The wide world of the internet has gifted us many vocabulary programs, such as Quizlet, Memrise, and Vocabulary.com. They’re a great starting point for the initial stages of learning new words. These programs provide repetition and interleaved practice of word and definition knowledge to help learners be comfortable with new words.
However, learning words and their definitions is only the beginning of mastering vocabulary. Learners also need to be able to understand the nuances of a word’s connotation, the situations where a word is likely and not likely to be used, how a word may be used within figurative language. Most of all, students need to integrate those words within their own writing, using the words appropriately in context and adjusting affixes as needed.
I divide my vocabulary units into three different phases of word knowledge so that students can move from basic word and definition knowledge to a higher mastery of the word:
- Level 1: Learning the meaning. Although this may be the lowest DOK level, familiarity with definitions provides fluency in thought. It’s easier to help students make connections between words when they already have a sense of the meaning.
- Level 2: Creating deeper connections. Students need to understand the different connotations of words and how certain words are more appropriate in certain situations. For example, consider the pair of words “harbinger” and “omen.” They have similar definitions, but “omen” is certainly darker. To appropriately use these two words in their own communication, students need to understand these differences of connotations.
- Level 3: Using new words orally and in writing. If students can use vocabulary words appropriately in their own writing and speaking, the likelihood of retention is far greater.
Practical examples of using edtech to successfully teach vocabulary
In each level, I use playful activities that make vocabulary learning more engaging for my students. Below are a couple of activities that I use for each of these levels.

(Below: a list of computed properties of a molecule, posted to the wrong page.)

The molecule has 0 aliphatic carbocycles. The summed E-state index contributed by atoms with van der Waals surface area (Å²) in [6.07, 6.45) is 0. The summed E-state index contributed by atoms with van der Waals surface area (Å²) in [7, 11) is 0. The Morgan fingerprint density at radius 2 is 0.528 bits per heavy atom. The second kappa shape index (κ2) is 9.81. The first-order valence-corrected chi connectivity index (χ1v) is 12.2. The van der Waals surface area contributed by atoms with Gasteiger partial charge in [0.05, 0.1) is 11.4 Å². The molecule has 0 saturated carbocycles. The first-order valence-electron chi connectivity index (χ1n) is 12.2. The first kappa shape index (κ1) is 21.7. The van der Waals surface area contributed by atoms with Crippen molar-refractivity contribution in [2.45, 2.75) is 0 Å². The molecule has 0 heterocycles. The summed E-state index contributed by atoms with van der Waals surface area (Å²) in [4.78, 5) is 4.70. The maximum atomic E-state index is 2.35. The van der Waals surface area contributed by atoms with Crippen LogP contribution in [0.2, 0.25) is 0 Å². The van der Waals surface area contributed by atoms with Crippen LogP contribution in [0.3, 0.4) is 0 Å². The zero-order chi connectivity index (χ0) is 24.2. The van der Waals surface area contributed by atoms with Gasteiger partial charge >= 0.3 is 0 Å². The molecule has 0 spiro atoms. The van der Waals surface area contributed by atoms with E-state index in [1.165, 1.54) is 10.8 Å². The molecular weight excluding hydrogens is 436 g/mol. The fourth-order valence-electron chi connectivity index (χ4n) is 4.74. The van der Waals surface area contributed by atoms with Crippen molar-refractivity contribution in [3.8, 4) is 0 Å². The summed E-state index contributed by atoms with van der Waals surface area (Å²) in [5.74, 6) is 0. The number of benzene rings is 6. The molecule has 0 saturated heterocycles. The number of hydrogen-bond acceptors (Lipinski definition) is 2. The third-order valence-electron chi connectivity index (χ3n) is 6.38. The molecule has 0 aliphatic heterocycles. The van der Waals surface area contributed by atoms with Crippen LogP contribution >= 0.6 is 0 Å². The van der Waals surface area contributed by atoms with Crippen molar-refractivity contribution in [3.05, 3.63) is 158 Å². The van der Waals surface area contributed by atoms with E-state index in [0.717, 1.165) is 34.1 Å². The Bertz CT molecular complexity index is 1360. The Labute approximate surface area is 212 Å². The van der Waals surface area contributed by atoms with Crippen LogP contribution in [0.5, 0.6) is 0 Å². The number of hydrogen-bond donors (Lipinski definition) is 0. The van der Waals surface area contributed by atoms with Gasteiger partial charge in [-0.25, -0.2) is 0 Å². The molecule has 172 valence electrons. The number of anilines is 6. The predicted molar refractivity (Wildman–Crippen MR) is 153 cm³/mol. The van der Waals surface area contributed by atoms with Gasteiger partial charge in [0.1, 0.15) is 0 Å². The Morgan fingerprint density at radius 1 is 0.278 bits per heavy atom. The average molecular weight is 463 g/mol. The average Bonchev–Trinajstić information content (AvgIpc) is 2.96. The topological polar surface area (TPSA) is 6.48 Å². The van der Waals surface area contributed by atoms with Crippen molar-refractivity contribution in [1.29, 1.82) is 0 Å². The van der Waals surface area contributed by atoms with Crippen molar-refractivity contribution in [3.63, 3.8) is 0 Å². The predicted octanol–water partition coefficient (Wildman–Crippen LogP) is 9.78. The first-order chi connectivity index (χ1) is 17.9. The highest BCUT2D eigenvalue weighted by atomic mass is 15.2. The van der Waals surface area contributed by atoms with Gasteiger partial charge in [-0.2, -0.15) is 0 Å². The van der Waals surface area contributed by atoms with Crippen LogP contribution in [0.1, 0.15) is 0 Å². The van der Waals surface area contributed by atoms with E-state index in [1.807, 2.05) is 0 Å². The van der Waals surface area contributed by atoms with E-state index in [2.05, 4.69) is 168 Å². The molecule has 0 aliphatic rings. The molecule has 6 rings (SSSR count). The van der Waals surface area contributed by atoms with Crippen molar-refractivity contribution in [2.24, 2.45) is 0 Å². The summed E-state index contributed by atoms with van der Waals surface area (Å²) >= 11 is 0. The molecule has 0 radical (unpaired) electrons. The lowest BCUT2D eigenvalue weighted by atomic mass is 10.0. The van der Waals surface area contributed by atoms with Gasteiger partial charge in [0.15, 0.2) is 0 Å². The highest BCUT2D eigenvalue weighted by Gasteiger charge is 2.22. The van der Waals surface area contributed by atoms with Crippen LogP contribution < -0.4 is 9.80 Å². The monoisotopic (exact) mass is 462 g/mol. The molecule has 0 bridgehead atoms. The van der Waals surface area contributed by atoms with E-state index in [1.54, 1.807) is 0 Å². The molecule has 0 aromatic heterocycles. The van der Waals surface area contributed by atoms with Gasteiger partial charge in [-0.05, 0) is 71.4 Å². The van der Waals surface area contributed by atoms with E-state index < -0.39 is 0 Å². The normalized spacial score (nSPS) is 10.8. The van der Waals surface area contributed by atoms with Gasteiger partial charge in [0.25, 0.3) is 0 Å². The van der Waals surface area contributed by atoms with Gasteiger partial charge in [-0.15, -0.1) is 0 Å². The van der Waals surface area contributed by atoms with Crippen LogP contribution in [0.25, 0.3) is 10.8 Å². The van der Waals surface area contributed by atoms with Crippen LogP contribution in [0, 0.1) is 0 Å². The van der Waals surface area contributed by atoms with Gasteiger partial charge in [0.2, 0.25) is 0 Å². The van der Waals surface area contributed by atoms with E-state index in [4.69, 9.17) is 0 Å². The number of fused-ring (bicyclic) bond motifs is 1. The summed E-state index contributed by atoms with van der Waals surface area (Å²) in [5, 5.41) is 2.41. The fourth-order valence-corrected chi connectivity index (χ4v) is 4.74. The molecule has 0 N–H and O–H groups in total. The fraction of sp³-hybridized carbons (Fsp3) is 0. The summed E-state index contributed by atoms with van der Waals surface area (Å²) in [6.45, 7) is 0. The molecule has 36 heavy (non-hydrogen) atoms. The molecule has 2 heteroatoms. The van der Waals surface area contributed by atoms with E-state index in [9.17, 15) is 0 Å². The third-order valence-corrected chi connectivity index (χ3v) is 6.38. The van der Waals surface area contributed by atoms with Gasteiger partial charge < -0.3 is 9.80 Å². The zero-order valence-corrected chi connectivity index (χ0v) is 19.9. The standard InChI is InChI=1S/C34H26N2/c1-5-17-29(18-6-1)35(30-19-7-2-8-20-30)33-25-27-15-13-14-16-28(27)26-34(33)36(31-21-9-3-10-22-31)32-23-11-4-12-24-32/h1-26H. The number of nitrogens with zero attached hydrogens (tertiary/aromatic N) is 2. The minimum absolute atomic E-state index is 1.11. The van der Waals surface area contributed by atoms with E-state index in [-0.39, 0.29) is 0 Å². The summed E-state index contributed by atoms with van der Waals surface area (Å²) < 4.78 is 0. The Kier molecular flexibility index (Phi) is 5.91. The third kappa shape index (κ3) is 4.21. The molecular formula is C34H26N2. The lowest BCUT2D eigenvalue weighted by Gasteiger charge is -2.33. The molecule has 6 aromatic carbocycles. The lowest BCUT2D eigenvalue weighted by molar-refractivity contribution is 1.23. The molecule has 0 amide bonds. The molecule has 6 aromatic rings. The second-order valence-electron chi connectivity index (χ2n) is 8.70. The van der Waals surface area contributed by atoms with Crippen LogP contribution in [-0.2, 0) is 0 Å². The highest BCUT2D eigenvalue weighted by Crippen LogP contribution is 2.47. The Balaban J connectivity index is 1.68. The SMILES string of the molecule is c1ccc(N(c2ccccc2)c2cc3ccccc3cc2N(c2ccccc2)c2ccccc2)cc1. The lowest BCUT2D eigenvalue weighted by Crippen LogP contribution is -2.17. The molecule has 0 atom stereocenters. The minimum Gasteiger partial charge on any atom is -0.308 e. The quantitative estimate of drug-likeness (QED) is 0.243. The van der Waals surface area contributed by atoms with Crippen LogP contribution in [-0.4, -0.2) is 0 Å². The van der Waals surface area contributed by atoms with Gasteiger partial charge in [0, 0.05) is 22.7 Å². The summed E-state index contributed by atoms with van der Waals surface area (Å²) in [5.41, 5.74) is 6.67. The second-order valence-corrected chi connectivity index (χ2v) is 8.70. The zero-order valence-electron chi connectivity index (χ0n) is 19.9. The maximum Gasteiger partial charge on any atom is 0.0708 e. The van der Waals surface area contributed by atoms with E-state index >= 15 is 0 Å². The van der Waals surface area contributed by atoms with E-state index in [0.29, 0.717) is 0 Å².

Level 1 Activities
The internet abounds with programs that teach level 1 knowledge of vocabulary words, but here are some ways you can help students rise to higher echelons of vocabulary mastery.
PearDeck’s Flashcard Factory: Available in the FREE version of PearDeck, the Flashcard Factory pairs up students to create flashcards for vocabulary words assigned by the teacher. One student writes a definition or example of the word, and the other student draws an image to correlate. At the end of the activity, the teacher reveals the completed flashcards to the entire class. With the class input, teachers can approve or delete flashcards. Finally, the flashcards can be exported to Quizlet for students to study on their own. Not only are students learning the definitions, but they’re talking through the meanings with a partner and using drawing to cement their knowledge.
Quizlet Live: In this popular activity from Quizlet, students are divided into groups of three or four. Each student on the team then sees 3-4 vocabulary words on their screen — words that they alone are responsible for since no one else on the team has these words. The entire team is then presented with a definition, and the team needs to communicate to decide who has the correct word. If they miss, the team score resets to zero. Quizlet Live emphasizes conversation and collaboration while it helps students learn definitions to vocabulary words.
Level 2 Activities
Once students have some knowledge of the basic definitions, it’s time to guide them to a deeper understanding of the words. Students make connections with images and identify the connotations related to words. Consider using or modifying these activities:
Padlet Vocab Gallery: Students find real life images and gifs to represent vocabulary words in a Padlet Vocab Gallery. I set up a Padlet page by making a column for each vocabulary word; I follow this up by adding a few examples to demonstrate what I want students to do: 1) find an image that demonstrates that word and 2) explain it using the vocabulary word. Not only does this help students make connections with the word, but it’s a great formative assessment for spotting where students aren’t fully grasping the subtle meanings of words or where they’re struggling with correct usage.